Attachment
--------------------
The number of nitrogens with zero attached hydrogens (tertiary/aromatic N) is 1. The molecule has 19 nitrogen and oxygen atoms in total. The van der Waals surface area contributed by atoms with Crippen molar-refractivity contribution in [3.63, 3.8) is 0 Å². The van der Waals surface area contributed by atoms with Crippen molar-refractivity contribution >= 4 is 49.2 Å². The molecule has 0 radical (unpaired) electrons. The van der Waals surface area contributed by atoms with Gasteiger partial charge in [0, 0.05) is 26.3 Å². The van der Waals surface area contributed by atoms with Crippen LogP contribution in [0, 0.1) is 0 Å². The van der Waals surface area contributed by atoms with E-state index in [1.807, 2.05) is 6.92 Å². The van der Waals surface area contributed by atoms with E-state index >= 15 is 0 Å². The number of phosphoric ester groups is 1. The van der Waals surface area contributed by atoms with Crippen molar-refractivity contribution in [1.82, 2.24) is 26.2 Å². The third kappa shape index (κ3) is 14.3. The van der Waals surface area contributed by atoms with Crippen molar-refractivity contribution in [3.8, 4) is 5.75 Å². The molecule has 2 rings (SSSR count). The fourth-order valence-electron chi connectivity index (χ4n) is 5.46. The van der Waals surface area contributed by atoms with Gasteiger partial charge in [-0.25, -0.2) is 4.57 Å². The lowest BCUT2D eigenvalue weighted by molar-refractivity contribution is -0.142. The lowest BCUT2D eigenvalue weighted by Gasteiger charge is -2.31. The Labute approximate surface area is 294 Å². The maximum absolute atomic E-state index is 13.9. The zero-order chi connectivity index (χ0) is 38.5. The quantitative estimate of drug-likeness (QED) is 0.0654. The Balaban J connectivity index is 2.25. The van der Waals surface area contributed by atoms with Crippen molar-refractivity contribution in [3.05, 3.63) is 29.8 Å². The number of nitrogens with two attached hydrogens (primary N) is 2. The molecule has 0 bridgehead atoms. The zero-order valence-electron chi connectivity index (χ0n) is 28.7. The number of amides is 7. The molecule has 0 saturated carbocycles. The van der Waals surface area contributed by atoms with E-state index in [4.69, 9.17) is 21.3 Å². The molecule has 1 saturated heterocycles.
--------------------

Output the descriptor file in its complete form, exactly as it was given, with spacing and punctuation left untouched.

The number of nitrogens with zero attached hydrogens (tertiary/aromatic N) is 1. The molecule has 19 nitrogen and oxygen atoms in total. The van der Waals surface area contributed by atoms with Crippen molar-refractivity contribution in [3.63, 3.8) is 0 Å². The van der Waals surface area contributed by atoms with Crippen molar-refractivity contribution >= 4 is 49.2 Å². The molecule has 0 radical (unpaired) electrons. The van der Waals surface area contributed by atoms with Gasteiger partial charge in [0, 0.05) is 26.3 Å². The van der Waals surface area contributed by atoms with Crippen LogP contribution in [0, 0.1) is 0 Å². The van der Waals surface area contributed by atoms with E-state index in [1.807, 2.05) is 6.92 Å². The van der Waals surface area contributed by atoms with E-state index >= 15 is 0 Å². The number of phosphoric ester groups is 1. The van der Waals surface area contributed by atoms with Crippen molar-refractivity contribution in [1.82, 2.24) is 26.2 Å². The third kappa shape index (κ3) is 14.3. The van der Waals surface area contributed by atoms with Crippen molar-refractivity contribution in [3.8, 4) is 5.75 Å². The molecule has 2 rings (SSSR count). The fourth-order valence-electron chi connectivity index (χ4n) is 5.46. The van der Waals surface area contributed by atoms with Gasteiger partial charge in [-0.25, -0.2) is 4.57 Å². The lowest BCUT2D eigenvalue weighted by molar-refractivity contribution is -0.142. The lowest BCUT2D eigenvalue weighted by Gasteiger charge is -2.31. The Labute approximate surface area is 294 Å². The maximum absolute atomic E-state index is 13.9. The zero-order chi connectivity index (χ0) is 38.5. The quantitative estimate of drug-likeness (QED) is 0.0654. The Balaban J connectivity index is 2.25. The van der Waals surface area contributed by atoms with Crippen molar-refractivity contribution in [3.05, 3.63) is 29.8 Å². The number of nitrogens with two attached hydrogens (primary N) is 2. The molecule has 0 bridgehead atoms. The zero-order valence-electron chi connectivity index (χ0n) is 28.7. The number of amides is 7. The molecule has 0 saturated carbocycles. The van der Waals surface area contributed by atoms with E-state index in [4.69, 9.17) is 21.3 Å². The molecule has 1 saturated heterocycles.